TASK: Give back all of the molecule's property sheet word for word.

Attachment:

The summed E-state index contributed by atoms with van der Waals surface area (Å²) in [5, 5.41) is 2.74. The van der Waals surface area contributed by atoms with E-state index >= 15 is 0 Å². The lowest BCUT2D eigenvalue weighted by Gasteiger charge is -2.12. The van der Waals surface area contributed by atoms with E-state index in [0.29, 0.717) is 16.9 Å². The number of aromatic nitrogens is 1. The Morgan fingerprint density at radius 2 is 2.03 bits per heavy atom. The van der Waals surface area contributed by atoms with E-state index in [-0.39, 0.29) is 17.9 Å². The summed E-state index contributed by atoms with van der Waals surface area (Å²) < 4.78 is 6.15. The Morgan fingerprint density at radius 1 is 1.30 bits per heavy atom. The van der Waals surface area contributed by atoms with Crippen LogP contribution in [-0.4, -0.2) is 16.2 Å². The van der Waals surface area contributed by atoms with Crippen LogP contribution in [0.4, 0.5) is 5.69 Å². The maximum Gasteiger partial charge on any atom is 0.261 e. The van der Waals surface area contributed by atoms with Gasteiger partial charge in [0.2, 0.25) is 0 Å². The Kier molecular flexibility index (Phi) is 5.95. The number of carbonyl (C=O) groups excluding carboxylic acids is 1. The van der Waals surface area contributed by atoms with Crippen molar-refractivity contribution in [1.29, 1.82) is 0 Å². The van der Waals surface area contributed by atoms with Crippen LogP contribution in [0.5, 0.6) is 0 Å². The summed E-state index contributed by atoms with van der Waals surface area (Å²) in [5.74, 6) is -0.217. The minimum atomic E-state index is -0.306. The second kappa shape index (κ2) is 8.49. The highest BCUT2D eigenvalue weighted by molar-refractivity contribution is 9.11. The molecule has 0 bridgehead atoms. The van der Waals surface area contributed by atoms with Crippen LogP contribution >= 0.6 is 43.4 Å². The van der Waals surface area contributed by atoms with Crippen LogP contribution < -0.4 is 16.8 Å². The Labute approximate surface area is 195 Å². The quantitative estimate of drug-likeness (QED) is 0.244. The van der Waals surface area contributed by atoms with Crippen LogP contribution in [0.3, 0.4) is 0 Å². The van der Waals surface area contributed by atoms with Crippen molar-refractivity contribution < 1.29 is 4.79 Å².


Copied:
The summed E-state index contributed by atoms with van der Waals surface area (Å²) in [5, 5.41) is 2.74. The van der Waals surface area contributed by atoms with E-state index >= 15 is 0 Å². The lowest BCUT2D eigenvalue weighted by Gasteiger charge is -2.12. The van der Waals surface area contributed by atoms with E-state index in [0.29, 0.717) is 16.9 Å². The number of aromatic nitrogens is 1. The Morgan fingerprint density at radius 2 is 2.03 bits per heavy atom. The van der Waals surface area contributed by atoms with E-state index in [-0.39, 0.29) is 17.9 Å². The summed E-state index contributed by atoms with van der Waals surface area (Å²) < 4.78 is 6.15. The Morgan fingerprint density at radius 1 is 1.30 bits per heavy atom. The van der Waals surface area contributed by atoms with Crippen LogP contribution in [-0.4, -0.2) is 16.2 Å². The van der Waals surface area contributed by atoms with Crippen LogP contribution in [0.4, 0.5) is 5.69 Å². The maximum Gasteiger partial charge on any atom is 0.261 e. The van der Waals surface area contributed by atoms with Gasteiger partial charge in [0.2, 0.25) is 0 Å². The Kier molecular flexibility index (Phi) is 5.95. The number of carbonyl (C=O) groups excluding carboxylic acids is 1. The van der Waals surface area contributed by atoms with Crippen molar-refractivity contribution in [1.29, 1.82) is 0 Å². The van der Waals surface area contributed by atoms with Crippen LogP contribution in [0.5, 0.6) is 0 Å². The summed E-state index contributed by atoms with van der Waals surface area (Å²) in [5.74, 6) is -0.217. The minimum atomic E-state index is -0.306. The second kappa shape index (κ2) is 8.49. The highest BCUT2D eigenvalue weighted by molar-refractivity contribution is 9.11. The molecule has 0 bridgehead atoms. The van der Waals surface area contributed by atoms with Crippen LogP contribution >= 0.6 is 43.4 Å². The van der Waals surface area contributed by atoms with Crippen LogP contribution < -0.4 is 16.8 Å². The Labute approximate surface area is 195 Å². The quantitative estimate of drug-likeness (QED) is 0.244. The van der Waals surface area contributed by atoms with Crippen LogP contribution in [0.3, 0.4) is 0 Å². The van der Waals surface area contributed by atoms with Crippen molar-refractivity contribution < 1.29 is 4.79 Å².